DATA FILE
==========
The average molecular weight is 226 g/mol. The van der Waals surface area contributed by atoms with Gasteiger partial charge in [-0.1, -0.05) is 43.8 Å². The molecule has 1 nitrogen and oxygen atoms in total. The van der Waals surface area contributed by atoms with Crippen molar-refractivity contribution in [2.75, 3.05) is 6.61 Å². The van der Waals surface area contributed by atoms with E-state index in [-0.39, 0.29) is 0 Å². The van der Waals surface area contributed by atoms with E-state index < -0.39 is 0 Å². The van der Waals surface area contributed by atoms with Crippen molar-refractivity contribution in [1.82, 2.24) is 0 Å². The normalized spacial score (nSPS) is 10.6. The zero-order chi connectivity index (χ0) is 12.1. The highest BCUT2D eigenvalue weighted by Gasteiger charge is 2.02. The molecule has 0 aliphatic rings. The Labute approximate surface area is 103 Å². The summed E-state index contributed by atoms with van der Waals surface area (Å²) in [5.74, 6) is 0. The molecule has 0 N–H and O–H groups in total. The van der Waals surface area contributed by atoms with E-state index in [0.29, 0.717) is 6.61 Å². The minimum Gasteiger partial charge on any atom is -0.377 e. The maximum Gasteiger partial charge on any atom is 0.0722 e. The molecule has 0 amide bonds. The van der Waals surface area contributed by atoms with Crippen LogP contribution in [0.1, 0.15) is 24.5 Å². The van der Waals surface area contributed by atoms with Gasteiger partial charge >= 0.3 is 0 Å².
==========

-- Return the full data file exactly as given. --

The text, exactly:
The average molecular weight is 226 g/mol. The van der Waals surface area contributed by atoms with Gasteiger partial charge in [-0.1, -0.05) is 43.8 Å². The molecule has 1 nitrogen and oxygen atoms in total. The van der Waals surface area contributed by atoms with Crippen molar-refractivity contribution in [2.75, 3.05) is 6.61 Å². The van der Waals surface area contributed by atoms with E-state index in [-0.39, 0.29) is 0 Å². The van der Waals surface area contributed by atoms with E-state index < -0.39 is 0 Å². The van der Waals surface area contributed by atoms with Crippen molar-refractivity contribution in [1.82, 2.24) is 0 Å². The normalized spacial score (nSPS) is 10.6. The zero-order chi connectivity index (χ0) is 12.1. The highest BCUT2D eigenvalue weighted by Gasteiger charge is 2.02. The molecule has 0 aliphatic rings. The Labute approximate surface area is 103 Å². The summed E-state index contributed by atoms with van der Waals surface area (Å²) in [5.74, 6) is 0. The molecule has 0 N–H and O–H groups in total. The van der Waals surface area contributed by atoms with E-state index in [0.29, 0.717) is 6.61 Å². The minimum Gasteiger partial charge on any atom is -0.377 e. The maximum Gasteiger partial charge on any atom is 0.0722 e. The molecule has 0 amide bonds. The van der Waals surface area contributed by atoms with Crippen LogP contribution in [0.1, 0.15) is 24.5 Å². The van der Waals surface area contributed by atoms with Gasteiger partial charge >= 0.3 is 0 Å².